on 28 October 2007
A multi-instrumentalist - and dulcet voiced to boot, Ed Harcourt may or may not have registered on your consciousness. I was aware of him a number of years ago, but until a recommendation and a chance purchase of From Every Sphere a couple of years back, when I was feeling vaguely daring at Virgin Megastore during a 5 for 30 quid promo - I hadn't heard anything by him. Buying that CD literally changed my life. I was knocked for six by it, it was warm, earthy, emotional, romantic, dark and intense. The titletrack slayed me.
Since that happy accident, I have bought everything this man has ever put out. This Best of includes a bonus CD too. Can I suggest that committed fan or a curious newbie, you buy this either way? Ed is a great song writer, and generates a lot of warmth, character and variety into his songs. He's not afraid of experimenting, or injecting eccentric themes into his music, as well as the more traditional tales of love, loss, isolation that musicians sing about. His love of unusual instruments manifests itself beautifully on the titletrack of this Best Of, where he uses an optigan ( I think that's what it's called?!) which is a love song about what he'd miss if the world ended.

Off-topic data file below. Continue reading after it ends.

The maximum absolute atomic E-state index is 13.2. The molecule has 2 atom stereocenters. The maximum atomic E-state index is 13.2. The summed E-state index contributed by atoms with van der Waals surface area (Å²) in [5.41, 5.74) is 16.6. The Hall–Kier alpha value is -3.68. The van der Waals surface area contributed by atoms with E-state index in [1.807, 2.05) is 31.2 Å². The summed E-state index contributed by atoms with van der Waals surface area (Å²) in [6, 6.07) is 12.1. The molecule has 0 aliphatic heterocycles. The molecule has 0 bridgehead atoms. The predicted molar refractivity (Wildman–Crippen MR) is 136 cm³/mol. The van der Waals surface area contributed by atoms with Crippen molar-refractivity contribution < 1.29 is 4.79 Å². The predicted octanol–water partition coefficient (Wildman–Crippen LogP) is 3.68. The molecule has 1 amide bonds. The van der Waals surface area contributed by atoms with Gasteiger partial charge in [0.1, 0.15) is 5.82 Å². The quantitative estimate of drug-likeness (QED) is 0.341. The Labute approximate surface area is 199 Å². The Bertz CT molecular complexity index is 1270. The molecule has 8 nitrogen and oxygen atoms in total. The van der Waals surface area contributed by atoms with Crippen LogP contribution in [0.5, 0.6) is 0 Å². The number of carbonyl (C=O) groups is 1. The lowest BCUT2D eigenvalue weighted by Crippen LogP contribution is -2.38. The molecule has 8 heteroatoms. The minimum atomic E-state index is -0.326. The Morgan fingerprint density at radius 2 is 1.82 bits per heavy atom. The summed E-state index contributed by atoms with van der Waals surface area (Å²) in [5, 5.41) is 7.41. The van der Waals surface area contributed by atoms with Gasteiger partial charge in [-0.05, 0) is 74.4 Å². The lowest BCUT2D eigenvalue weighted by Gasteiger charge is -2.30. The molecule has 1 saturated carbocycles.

Songs are predominantly piano and guitar based, but never, ever bland. ' She Fell Into Arms' has one of my fave lyrics ever ' There's a thousand things, I shouldn't do. But if I do them I should do them with you'. There is a lot of soul in his songs, he's pretty soulful indeed, his voice is a lovely whispher on ' Something In My Eye'and then by contrast 'Loneliness' is a crazy belter of a track and should have been a huge hit. I think sometimes he's suffered as he's impossible to categorise or pigeonhole, but maybe that's why I love him so? He's a unique, gifted fella and it's always exciting to see what he's going to come up with. He got compared to Tom Waits a lot earlier in his career. I suppose ' Whistle of a distant train' contains that romantic lyricism reminiscent of Wait's work, but to leave a comparison alone on Waits is pretty darn lazy. Ed is his own man. He's one of the last great romantics of English music, a talent to cherish and celebrate, and recently I discovered he does a great impersonation of The Elephant Man : ) Buy this CD, thank me later and if you are disappointed, then come back and tell me why... : )